How many of you are taking a prenatal vitamin (or folic acid supplement) right now? How many of you, even in the slightest off-chance, could be pregnant? Then, this article is for you. The American Congress of Obstetricians and Gynecologists (ACOG) recommends that women begin taking at least 400 micrograms (mcg) of folic acid at least one month before they become pregnant and should increase to 600 mcg in the first trimester. Basically, in the early phases of development, your baby “steals” from your stores of folate to develop. If you aren’t replacing your stores, not only can you develop a deficiency, but your baby can too. In other words, you should start taking a prenatal vitamin at least 30 days before you have sex.
Folate is a huge deal because appropriate intake can reduce neural tube defects – a category of birth defects that affect the brain and spinal cord. Because this phase of development takes place during the first few weeks of pregnancy, a woman may not even realize she is pregnant before the damage is done. Almost 50% of US pregnancies are unplanned, so this crucial prenatal step may be overlooked. Folic acid – the form of folate added to vitamin supplements, as well as fortified and enriched foods – is so important that in the 90’s, it became mandatory for refined grain products to become fortified with it.
Recently, a study has been published stating that in addition to the known effects of supplementation with folic acid, it may also decrease the chance that a baby is born small for gestational age (SGA). An infant is considered SGA if they are in the lowest 10th percentile for weight compared to other babies the same age. This can be a huge risk for the baby and increase the chance of death within the first year (obviously, something we all want to avoid). The fewest small babies were born to the women who had the highest intake of folic acid before becoming pregnant and the largest number of small babies had moms who had no supplementation.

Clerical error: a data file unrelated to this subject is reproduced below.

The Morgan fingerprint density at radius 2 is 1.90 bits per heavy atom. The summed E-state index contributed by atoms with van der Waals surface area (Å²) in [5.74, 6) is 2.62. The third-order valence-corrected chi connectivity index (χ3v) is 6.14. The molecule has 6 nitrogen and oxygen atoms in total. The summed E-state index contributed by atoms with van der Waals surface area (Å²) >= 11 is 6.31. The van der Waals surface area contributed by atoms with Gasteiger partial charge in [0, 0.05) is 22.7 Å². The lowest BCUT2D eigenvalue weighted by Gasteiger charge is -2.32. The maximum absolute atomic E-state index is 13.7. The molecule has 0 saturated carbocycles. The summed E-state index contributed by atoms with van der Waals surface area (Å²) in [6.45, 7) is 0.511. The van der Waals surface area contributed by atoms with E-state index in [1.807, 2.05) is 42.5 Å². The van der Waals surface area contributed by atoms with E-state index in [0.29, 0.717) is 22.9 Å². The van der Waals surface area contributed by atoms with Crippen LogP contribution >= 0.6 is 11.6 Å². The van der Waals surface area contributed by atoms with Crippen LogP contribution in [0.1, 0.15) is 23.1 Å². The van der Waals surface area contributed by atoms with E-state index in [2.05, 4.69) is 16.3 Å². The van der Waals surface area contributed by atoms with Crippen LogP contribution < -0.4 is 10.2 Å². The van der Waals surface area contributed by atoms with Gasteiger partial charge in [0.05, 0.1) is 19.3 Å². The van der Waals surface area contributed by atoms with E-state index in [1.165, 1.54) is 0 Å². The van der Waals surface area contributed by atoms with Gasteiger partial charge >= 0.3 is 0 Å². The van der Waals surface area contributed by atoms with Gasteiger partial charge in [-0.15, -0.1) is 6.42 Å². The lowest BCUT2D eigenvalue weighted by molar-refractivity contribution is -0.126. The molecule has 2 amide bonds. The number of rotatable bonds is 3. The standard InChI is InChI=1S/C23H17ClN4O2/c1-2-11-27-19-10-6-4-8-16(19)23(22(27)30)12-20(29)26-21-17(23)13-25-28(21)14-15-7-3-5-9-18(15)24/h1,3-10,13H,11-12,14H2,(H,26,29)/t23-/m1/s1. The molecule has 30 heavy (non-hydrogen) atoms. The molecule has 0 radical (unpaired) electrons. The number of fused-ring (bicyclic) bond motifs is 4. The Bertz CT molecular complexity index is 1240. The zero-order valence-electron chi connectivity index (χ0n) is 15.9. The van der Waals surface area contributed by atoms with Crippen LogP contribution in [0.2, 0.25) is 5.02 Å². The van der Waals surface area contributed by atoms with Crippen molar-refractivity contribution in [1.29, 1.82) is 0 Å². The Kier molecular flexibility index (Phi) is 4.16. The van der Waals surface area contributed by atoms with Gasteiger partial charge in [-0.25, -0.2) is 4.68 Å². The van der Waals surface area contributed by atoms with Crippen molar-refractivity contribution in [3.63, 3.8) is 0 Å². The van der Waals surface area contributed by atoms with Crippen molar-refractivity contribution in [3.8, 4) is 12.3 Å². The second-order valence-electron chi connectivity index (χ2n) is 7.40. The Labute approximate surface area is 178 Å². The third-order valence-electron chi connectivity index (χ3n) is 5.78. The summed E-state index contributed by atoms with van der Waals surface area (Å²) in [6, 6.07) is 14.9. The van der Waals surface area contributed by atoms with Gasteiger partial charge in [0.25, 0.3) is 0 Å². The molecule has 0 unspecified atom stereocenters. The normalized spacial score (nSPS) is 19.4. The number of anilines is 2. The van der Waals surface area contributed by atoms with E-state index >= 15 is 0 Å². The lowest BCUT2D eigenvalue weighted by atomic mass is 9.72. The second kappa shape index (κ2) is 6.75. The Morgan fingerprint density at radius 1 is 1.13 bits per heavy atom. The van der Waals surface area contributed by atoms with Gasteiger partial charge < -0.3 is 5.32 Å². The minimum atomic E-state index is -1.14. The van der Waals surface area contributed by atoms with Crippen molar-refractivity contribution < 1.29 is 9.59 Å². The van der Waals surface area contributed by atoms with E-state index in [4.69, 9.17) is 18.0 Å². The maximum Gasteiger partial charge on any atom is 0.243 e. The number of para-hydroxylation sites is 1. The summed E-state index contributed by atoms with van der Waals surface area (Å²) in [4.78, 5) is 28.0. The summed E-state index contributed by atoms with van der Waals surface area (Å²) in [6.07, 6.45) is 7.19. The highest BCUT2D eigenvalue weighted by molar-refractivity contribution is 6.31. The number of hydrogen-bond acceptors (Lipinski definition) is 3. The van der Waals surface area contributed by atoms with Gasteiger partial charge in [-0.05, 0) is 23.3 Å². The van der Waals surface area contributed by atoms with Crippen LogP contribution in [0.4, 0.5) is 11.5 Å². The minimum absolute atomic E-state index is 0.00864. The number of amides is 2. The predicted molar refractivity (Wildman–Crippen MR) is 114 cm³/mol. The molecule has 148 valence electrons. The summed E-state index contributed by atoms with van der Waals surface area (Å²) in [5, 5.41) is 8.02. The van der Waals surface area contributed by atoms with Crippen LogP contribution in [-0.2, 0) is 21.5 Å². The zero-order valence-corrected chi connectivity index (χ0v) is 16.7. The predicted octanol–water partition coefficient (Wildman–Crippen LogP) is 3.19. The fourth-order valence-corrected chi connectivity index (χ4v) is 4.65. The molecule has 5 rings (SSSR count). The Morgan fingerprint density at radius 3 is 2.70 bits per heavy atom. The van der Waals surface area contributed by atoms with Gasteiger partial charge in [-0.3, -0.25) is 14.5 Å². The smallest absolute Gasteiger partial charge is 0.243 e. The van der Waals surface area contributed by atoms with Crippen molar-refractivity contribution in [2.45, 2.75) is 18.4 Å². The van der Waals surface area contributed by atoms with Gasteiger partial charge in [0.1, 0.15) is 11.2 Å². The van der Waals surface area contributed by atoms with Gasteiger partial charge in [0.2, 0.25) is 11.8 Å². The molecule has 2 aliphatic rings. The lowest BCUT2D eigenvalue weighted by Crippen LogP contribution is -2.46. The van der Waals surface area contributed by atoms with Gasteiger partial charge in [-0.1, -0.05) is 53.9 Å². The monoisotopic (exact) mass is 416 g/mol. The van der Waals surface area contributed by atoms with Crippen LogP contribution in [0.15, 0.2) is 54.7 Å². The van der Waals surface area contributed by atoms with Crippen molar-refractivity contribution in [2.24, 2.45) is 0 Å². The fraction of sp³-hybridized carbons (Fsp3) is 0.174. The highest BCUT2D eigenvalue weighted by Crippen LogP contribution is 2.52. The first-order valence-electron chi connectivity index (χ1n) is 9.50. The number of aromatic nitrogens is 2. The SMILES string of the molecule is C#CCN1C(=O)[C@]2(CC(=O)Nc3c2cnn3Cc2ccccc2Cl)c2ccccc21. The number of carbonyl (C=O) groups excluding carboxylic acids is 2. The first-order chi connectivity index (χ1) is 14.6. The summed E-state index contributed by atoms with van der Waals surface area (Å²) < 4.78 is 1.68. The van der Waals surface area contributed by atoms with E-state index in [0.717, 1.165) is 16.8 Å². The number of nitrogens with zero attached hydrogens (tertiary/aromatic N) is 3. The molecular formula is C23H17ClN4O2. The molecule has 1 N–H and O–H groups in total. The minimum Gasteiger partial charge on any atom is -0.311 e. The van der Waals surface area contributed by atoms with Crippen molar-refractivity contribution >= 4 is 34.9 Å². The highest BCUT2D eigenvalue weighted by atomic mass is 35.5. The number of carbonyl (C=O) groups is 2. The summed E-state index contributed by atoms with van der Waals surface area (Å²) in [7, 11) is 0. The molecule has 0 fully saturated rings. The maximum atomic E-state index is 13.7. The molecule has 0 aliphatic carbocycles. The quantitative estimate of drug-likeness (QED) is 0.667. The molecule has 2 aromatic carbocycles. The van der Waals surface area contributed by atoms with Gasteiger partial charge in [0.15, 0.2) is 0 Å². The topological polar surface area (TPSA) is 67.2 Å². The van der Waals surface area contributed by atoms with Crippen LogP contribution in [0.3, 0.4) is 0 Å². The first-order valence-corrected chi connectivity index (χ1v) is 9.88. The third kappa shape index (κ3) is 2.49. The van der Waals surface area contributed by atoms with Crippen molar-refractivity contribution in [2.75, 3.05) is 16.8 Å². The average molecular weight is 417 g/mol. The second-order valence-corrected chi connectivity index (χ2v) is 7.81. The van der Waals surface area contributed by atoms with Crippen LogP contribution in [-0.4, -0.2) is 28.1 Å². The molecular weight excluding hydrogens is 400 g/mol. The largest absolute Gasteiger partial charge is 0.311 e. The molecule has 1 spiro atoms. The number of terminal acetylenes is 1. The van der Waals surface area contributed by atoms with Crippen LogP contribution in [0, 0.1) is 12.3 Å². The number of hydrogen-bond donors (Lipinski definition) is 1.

The researchers saw a trend between the two variables: “folic acid supplementation” and “babies small for their age”. This trend had a negative correlation, meaning that the women who had the most folic acid had the least occurrence of a small baby. However, the first rule of research is: CORRELATION IS NOT CAUSATION. It may be that the moms who took the vitamins also had some other behavior, social similarity, or genetic trait in common and the ones who did not supplement did not have these specific behaviors/similarities/traits. Also, there were still moms in the study who took a prenatal vitamin before conception and still had a small baby, so this is not saying that it is 100% effective for preventing SGA babies.
How Does This Apply to Me?
My daughter was born small for gestational age. Right on her due date – the beginning of one of the coldest winters on record (trust me, not fun) – she weighted 5 pounds, 7 ounces – just one ounce away from being considered “normal”. I did take a prenatal vitamin before I became pregnant with her, so, as mentioned above, folic acid supplementation is not a 100% guarantee of getting a healthy-sized baby, but it can help reduce the chance of delivering a small one. This, combined with the already known health benefits of folic acid, makes supplementation a win-win.
Folate gets it’s name from “foliage”, so it’s no surprise that green-leafy veggies, like spinach and broccoli, are near the top of the list! Citrus fruits and juices rank pretty high as well. Other foods include: lentils, chickpeas, lima beans, and enriched pasta, cereals, and breads (be sure to check the labels for exact nutrition information).